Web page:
I've had the horn for just over a month now, and I've now figured out most of its nuances. I don't think I've ever played a horn as versatile. My only complaint: the placement of the high F# key. It is just outright weird. I'm not used to using one, so I still play without it anyway, but I sometimes accidentally hit it when I don't want to, because it is so high next to the high E key.
I really like older Keilwerths. My alto is a 1930s New King I. I own a New King II alto (soldered and beveled toneholes! what gives!) but have not put it together yet. From what little I have heard, the series II is supposed to be an excellent horn. Yours is a New King III tenor, which is different from the Couf (New King IV).

Helen, that replacement keyguard is the best-looking home/shop job I've seen. Usually those horns seem to fall afoul of someone with excess rebar they need to use, or perhaps a carpenter's square.
The previous owner made the replacement Plexiglas angel wing himself. He is a very crafty guy.

Since it's been a little over 2 years since I played Gandalfe's former--Steve's new--Couf, I can't remember the nuances of it exactly. I do however, remember it being much darker (less overtones present) and in general "smokier" overall than this Series III Toneking.

I do use a bright set-up: a vintage Dukoff S7, Legere Signature Series 2 1/4 reeds, with a Rovner lig fastened with pressure towards the reed tip for maximum brightness. (I also think "bright" when I play. ;-) )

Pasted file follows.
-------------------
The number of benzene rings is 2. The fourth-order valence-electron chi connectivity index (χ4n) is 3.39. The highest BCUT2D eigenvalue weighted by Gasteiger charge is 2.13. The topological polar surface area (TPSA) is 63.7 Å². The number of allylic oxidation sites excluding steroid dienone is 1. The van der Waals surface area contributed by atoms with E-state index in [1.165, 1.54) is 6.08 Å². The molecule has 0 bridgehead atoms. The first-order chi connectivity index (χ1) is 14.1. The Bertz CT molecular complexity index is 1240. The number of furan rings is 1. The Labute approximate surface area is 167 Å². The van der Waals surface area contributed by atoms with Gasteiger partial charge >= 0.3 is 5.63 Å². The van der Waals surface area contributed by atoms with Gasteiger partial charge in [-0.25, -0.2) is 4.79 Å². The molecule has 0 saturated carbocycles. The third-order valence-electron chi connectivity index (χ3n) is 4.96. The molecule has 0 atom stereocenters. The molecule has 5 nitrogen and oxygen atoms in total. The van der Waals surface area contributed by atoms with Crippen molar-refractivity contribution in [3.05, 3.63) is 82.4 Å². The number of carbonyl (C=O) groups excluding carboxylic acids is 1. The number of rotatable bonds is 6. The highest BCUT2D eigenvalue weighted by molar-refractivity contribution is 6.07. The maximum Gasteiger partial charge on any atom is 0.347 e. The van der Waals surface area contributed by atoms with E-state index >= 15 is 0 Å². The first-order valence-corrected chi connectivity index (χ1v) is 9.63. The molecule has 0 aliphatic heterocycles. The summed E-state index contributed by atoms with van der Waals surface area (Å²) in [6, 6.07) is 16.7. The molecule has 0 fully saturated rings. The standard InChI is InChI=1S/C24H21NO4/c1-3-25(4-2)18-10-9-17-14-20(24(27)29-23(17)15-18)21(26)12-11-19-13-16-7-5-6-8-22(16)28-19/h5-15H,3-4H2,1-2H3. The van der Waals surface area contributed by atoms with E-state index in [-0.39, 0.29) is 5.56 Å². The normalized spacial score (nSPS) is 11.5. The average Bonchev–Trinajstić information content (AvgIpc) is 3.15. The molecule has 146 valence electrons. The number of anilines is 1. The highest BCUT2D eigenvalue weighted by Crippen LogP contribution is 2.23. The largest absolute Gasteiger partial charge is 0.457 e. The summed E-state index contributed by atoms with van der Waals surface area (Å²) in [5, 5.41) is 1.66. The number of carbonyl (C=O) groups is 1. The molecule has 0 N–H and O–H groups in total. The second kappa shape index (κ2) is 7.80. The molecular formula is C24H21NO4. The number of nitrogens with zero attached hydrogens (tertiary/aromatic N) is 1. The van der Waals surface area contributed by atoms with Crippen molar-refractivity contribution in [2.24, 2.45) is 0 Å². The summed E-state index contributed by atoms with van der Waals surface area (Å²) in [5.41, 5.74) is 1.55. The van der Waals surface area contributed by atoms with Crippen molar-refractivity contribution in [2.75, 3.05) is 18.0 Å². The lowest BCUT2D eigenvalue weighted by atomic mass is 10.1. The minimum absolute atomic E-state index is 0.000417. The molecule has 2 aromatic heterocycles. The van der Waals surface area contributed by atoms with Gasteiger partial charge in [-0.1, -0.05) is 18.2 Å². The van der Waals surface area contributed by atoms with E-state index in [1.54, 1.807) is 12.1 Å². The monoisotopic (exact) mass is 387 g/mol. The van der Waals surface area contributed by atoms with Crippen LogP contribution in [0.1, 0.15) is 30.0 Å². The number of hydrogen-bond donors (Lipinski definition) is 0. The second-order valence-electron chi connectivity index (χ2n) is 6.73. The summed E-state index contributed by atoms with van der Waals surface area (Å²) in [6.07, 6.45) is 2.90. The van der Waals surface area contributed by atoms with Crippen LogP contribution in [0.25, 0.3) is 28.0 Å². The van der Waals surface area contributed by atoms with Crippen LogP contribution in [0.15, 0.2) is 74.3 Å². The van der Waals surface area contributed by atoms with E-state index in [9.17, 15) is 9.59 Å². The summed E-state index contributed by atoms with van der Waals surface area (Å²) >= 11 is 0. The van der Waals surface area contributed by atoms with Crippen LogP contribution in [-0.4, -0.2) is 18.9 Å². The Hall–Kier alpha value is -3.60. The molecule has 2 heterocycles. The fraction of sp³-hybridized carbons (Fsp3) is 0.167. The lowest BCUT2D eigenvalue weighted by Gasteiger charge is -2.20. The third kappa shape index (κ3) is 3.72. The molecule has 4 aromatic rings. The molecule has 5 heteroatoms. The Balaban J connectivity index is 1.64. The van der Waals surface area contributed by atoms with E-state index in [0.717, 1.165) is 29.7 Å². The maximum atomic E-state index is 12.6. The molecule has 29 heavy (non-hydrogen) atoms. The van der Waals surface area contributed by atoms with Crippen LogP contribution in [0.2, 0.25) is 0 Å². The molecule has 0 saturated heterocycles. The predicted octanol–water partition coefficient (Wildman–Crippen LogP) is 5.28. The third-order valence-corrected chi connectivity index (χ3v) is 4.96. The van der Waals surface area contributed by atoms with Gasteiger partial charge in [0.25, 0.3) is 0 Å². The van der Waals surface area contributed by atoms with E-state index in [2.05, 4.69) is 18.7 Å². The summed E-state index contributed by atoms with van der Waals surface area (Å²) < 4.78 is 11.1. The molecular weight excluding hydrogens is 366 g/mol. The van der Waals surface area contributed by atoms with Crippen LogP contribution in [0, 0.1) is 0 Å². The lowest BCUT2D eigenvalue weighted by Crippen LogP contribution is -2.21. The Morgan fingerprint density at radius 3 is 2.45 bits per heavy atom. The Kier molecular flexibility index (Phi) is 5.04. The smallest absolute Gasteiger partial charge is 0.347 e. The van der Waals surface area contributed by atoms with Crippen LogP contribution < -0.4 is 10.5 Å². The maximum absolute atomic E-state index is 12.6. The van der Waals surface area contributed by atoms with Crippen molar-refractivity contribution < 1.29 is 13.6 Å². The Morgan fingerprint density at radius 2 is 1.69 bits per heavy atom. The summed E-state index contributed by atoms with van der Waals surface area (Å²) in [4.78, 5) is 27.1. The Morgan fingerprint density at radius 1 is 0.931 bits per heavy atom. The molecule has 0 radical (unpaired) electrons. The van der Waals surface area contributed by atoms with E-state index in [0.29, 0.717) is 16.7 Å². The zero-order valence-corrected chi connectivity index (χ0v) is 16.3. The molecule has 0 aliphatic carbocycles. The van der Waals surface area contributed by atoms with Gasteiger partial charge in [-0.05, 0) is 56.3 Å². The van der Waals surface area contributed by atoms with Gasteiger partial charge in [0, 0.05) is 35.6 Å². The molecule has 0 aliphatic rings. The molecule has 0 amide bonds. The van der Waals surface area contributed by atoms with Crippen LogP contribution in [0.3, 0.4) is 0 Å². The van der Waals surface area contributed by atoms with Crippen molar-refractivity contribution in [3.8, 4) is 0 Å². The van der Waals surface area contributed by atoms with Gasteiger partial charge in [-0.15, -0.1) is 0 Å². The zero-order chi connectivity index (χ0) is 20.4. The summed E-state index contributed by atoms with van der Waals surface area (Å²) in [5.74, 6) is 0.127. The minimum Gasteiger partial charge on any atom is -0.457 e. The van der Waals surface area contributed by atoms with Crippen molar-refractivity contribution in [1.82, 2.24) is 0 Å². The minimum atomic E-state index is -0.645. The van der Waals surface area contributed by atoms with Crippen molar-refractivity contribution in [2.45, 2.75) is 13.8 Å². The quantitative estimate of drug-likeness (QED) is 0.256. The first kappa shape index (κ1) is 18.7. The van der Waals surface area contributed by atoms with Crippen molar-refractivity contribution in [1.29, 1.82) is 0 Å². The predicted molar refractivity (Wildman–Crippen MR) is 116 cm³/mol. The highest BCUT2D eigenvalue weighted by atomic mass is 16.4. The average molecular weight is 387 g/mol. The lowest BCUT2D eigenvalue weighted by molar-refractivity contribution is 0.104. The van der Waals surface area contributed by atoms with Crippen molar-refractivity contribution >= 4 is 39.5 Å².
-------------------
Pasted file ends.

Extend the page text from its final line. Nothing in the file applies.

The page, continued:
I have been tempted to take the sax to Sarge to get it restored completely. I know he is a Keilwerth fan, so there is a chance he has a Series III in his personal collection. I would be curious to compare mine to another Series III to see how different it is.
BTW, here's the patent for the Keilwerth "angel wing" keyguard.

My opinion about Keilwerth is, essentially, that they're extremely well made and are more than a match for other pro horns of the same time period.

I've more-or-less argued that pre-WWII Keilwerths are a variation on Kohlert's horns and Kohlerts were a variation on a Conn design (remember that Kohlert had an F alto, too, before you argue against this). Post-WWII, there was the brief experiment with variations on Martin designs, complete with beveled toneholes. After that, it's back to perfecting a Conn design. Hey, I took a look over Keilwerth's patents. There ain't much and nothing at all until 1955. Not that there's anything wrong with trying to improve on a good design.
And if Sarge is too busy, you could ship it to NC :)

If you were closer, I wouldn't hesitate taking my horn to you Matt. Sarge is less than a 2 hour drive down the I5 though... You can't beat that. I don't know what I'm going to do if/when he ever retires. :confused:

BTW, here's the patent for the Keilwerth "angel wing" keyguard.

What a great find Pete.

I love the way you have all the European patent sites bookmarked. I can never find them, and when I do find them, I can never find anything in them. Yes, despite being able to read German. Sad, huh. Most of them appear to be in French...:tongue:
One of the really fun things about the patents that Keilwerth submitted in Germany is that they look to be written on Keilwerth stationery. That's kinda kewl, right there.

You're welcome, re: patents. There might be some measurements in that patent: I can't read German.

Speaking of patents, I found the Espace patent website several years ago. It's great because it's worldwide. Mind you, some of the patent databases it interacts with aren't really old -- for example, you're not going to find Adolphe Sax patents -- but, IIRC, their US database goes back to the 1780s.